On the night Indianapolis police officers shot and killed two men, not a single officer in the department's 1,700-person force was wearing a body camera.
It's a stark reminder that Indianapolis lags many other cities in implementing body worn cameras, despite longstanding demands from community leaders and civil rights activists.
In fact, an IndyStar analysis has found Indianapolis is the largest city in the nation without a body camera program.
Of the top 20 most populated U.S. cities, only Indianapolis does not outfit at least some of its officers with body cameras, IndyStar found. Smaller neighboring cities have also introduced body cameras, including Carmel, Fishers, Greenwood and Lawrence.It's a fact that leaves some incredulous.
“How in 2020 don’t ya’ll have police cams?" said Terrance Hood, a local activist who spoke during a protest Thursday at the City-County Building. "We’ve been down this road multiple times. It’s not new. How come we can’t see everything that happened? So now why is it our word versus their word again? We can’t win like that.”
Three dead, questions raised
The issue is gaining renewed attention after Indianapolis Metropolitan Police Department officers killed three people in eight hours Wednesday night and Thursday morning. Two men were killed in police shootings, one of which was streamed live on Facebook. An officer driving to work also struck and killed a pregnant pedestrian.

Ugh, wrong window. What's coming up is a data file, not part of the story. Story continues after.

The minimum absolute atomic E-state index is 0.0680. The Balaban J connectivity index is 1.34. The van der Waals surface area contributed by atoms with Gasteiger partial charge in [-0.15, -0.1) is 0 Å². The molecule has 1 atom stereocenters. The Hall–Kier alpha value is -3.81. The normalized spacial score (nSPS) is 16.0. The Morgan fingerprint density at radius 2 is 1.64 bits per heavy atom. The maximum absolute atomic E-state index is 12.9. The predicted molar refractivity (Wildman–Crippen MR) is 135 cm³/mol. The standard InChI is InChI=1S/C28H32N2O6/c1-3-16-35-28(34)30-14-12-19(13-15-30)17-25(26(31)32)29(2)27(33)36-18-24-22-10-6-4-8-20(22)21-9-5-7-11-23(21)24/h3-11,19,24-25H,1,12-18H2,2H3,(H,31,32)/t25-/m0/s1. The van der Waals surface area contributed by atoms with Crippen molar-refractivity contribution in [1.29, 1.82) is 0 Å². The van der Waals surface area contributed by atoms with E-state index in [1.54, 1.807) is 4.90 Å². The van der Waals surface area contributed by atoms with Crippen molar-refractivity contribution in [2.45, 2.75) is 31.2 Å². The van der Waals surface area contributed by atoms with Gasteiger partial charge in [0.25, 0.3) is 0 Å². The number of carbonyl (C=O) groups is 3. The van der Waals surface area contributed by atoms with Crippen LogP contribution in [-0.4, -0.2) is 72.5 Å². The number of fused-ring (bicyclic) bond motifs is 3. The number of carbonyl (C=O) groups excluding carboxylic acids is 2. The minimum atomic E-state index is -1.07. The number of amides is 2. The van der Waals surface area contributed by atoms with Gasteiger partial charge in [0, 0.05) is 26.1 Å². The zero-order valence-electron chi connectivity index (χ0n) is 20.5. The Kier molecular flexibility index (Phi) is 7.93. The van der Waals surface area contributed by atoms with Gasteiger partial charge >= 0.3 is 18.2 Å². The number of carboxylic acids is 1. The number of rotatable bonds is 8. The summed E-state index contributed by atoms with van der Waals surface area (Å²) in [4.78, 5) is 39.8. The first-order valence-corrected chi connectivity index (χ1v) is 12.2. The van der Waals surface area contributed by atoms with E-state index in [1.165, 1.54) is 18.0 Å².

The spate of deaths has rocked the city, prompting protests at the City-County Building and at 62nd Street and Michigan Road, where 21-year-old Dreasjon "Sean" Reed was shot as his phone streamed the incident to thousands of viewers.
Police say Reed had a gun and fired at the officer who was chasing him, but that's not apparent in the Facebook Live video, which over several minutes is often blurred and pointed away from the action. Reed's phone continued to stream after the shooting and picked up a responding detective commenting, "I think it's going to be a closed casket, homie."